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Opinion, Comment & Reviews
  Teenage sexual health and sex education
By Maxine Lattimer

The government's Social Exclusion Unit is due to publish a report on tackling teenage pregnancy very soon. Family planning and 'family values' groups alike are keen to see the content of the report. However, it seems to have been delayed indefinitely and this has led to media discussion and speculation on the issue. One such story arose from a Public Health Laboratory Service report in the British Medical Journal, which claimed that British teenagers have the worst sexual health in Western Europe. Dr Angus Nicoll and colleagues from the PHLS said there was "substantial sexual ill-health" among young people. The report said that girls aged 16-19 in England and Wales had higher rates of gonorrhoea, genital warts and chlamydia than any other group of women and the second highest rate of herpes. It claimed that the incidence of gonorrhoea had increased by a third in teenagers between 1995 and 1996.

They conceded that there is no accurate way of comparing levels of sexual disease across Europe but said that teenage pregnancy is a good indicator. According to the report, British girls also have the highest teenage pregnancy rates, high abortion levels and are more likely to use drugs than many of their European counterparts. One abortion in five involves a teenage girl and 9 per cent of births are to teenagers. In 1996 there were 86,174 teenage pregnancies, of which more than 30,000 resulted in abortions. Abortions among girls under 16 rose by 14.5 per cent between 1995 and 1996 and by 12.5 per cent in teenagers aged 16-19. Britain's teenage pregnancy rate is seven times as high as Holland, four times that of France and twice the German level. Dr Nicoll said: "There is a major burden of sexual ill-health amongst young people in this country that is going to leave a legacy of infertility, cancer of the cervix and unwanted pregnancy." A spokeswoman for the Department of Health said: "The Government takes this issue very seriously and has set up an integrated approach to tackle the problem." But still no Social Exclusion Unit report.

The reporting of the PHLS claims led to calls from family planning campaigners for sex education to be taught in primary schools. Dr Evan Harris, Liberal Democrat spokesman on health, who introduced a Private Member's Bill last week to provide earlier sex education for all children, said: "This research proves everything that I have been saying about the appalling level of young people's sexual health in Britain." And a spokeswoman for the Brook Advisory Centre service, which provides family planning for youngsters, said: "One of the major problems is the lack of sex education in this country compared to the rest of Europe. "People who complain that we have had sex education in this country for 30 years and that it has not made a difference don't know what sex education is like in our schools. "There is no education at primary level and in secondary schools it is just about biology and how to make a baby." She added: "What we need is good sex education from primary age up, with lessons on how to cope with emotions, relationships and certain situations. "We also need to convince teenagers that they can have access to confidential family planning services so they can prevent pregnancy and sexual disease."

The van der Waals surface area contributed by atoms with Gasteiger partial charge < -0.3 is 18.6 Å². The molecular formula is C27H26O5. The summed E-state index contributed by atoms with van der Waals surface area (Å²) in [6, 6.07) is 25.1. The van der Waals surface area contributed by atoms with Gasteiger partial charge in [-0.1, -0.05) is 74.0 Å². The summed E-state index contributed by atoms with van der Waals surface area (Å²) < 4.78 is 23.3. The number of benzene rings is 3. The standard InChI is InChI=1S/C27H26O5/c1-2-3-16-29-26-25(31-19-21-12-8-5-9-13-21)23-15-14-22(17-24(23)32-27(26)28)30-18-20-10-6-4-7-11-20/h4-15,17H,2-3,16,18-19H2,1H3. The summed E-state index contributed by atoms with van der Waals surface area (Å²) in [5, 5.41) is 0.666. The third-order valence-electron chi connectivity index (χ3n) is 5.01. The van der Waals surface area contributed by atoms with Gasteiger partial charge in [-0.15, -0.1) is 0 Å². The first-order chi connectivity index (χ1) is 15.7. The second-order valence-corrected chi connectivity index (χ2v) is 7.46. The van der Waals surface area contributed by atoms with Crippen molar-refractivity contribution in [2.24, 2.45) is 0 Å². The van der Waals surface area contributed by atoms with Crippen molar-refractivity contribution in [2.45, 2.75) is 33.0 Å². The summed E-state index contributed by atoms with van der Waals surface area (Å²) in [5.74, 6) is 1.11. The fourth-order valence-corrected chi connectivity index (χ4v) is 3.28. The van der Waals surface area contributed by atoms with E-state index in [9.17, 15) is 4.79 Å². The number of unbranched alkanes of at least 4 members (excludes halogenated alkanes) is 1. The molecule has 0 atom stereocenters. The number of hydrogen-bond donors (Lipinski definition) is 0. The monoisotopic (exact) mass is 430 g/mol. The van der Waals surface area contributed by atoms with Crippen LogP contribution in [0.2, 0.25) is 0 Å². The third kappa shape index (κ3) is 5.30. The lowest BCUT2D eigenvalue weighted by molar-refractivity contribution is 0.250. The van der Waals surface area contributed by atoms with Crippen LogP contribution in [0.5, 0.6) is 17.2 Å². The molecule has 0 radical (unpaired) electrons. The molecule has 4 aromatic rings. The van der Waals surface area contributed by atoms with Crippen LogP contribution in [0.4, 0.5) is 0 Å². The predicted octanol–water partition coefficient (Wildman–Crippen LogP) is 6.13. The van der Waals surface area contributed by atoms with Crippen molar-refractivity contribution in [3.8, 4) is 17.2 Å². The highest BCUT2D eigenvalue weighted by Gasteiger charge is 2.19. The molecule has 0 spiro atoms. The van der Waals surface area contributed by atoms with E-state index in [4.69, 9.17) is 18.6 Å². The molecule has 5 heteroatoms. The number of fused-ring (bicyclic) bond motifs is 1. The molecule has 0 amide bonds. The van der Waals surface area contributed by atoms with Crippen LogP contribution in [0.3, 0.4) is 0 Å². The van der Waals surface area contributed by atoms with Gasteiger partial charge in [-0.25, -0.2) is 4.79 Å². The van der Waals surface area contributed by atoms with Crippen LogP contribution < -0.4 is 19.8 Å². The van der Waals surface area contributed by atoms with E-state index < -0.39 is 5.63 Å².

These calls produced the usual response from the likes of Valerie Riches from Family and Youth Concern and Ann Widdecombe, Shadow Health Secretary. Valerie Riches said: "The problem is society itself, which is crumbling, and the media and other campaigners who are sending false messages to young people. "We have had sex education for many years and for many years it has not worked. "This is because young people cannot cope with the information they are being given - they get the message that they can have sex, but they cannot process the information about prevention and cause and effect. "We need to have a complete reversal of the current situation and do what they are doing in some parts of the US, where teenagers are taught that complete abstinence is absolutely vital to prevent unwanted pregnancies and diseases, and also for their emotional development." Ann Widdecombe commented: "We have never had so much sex education and free contraception in Britain, yet this study shows we have one of the worst records of sexual health amongst young people. "We will be much better off promoting an atmosphere in which young people are encouraged to consider whether or not they should be sexually active at a relatively early age at all, rather than instructing them in the hows, whys and whens. "

We are all still waiting for the SEU report to come out with its recommendations. One thing is clear, if the government really want to make a difference it must come off the fence and support not just sex education, but sexual health services for young people, including abortion. With an issue like this there can be no 'middle ground'. The government can either line up with the likes of Family and Youth Concern and the Daily Mail readers who think teenagers having sex is a problem. Or they can support those who accept that teenage sex is normal part of modern life and instead argue for more and better services.
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